law pages of Bournemouth and Poole College.
R v Dougal (2005) Swansea Crown Court
[General defences – consent – statutory provision – reverse burden of proof]
D had sexual intercourse with V whilst she was too drunk to give or deny consent.
Held: Section 74 of the Sexual Offences Act 2003 put the burden on the defendant to show that consent had not been refused in circumstances in which it would be deemed that the victim had not the “freedom and capacity” to consent.
Comment: Under the 2003 Act once the prosecution has proved that sexual activity took place in one of the precluded circumstances (e.g. victim detained, asleep or drugged) it would be for the defendant, on the balance of probabilities, to persuade a jury that consent had been given (a reverse burden of proof).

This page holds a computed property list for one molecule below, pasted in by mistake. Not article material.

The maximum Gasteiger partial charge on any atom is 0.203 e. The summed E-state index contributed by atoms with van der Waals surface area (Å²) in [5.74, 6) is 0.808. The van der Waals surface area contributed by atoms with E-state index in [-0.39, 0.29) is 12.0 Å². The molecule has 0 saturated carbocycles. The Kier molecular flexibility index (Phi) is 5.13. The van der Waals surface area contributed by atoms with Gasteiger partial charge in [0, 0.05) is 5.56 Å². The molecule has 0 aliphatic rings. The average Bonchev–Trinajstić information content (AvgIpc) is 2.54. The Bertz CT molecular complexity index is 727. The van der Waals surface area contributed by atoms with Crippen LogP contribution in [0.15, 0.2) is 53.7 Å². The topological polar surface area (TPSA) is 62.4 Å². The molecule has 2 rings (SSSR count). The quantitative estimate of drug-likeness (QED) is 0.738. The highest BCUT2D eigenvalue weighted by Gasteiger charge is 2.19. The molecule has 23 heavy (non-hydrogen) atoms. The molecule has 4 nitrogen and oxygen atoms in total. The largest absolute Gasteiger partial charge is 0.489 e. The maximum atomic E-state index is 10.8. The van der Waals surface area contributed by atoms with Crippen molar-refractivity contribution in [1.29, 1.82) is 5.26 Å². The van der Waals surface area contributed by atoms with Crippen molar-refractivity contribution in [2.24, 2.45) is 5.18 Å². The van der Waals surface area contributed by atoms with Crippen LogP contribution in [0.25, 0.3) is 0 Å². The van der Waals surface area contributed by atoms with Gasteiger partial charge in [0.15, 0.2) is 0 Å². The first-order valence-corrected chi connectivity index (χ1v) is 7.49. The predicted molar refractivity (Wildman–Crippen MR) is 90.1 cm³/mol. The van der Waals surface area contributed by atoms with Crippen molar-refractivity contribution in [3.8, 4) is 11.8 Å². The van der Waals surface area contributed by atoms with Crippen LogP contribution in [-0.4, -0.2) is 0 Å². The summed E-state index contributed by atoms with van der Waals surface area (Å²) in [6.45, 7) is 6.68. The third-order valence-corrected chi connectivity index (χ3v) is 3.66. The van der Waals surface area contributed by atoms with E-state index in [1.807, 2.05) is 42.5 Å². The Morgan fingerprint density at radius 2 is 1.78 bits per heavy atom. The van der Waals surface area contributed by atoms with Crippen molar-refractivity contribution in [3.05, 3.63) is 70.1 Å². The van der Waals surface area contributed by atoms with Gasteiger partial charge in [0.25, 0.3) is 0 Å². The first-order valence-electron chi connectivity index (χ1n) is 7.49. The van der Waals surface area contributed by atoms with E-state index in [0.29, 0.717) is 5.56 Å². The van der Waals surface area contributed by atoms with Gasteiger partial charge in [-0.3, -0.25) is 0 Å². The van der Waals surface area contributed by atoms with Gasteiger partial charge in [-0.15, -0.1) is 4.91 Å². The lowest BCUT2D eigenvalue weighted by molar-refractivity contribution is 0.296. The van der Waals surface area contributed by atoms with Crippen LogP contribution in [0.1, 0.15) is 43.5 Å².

Prosecuting counsel’s statement in Swansea Crown Court that “drunken consent is still consent” demonstrates that the legislation has not settled the issue of consent laid out in the White Paper because the prosecution was not able to prove that sexual intercourse had taken place because the woman could not remember.
This case occurred in the same week as an Amnesty International survey claims that the true extent of rape exceeds of 50,000 a year, compared with 12,000 reported rapes. The survey also showed that many people believe the victim’s behaviour can make partly to blame.
It is submitted that both the judge and the prosecutor correctly interpreted the current law.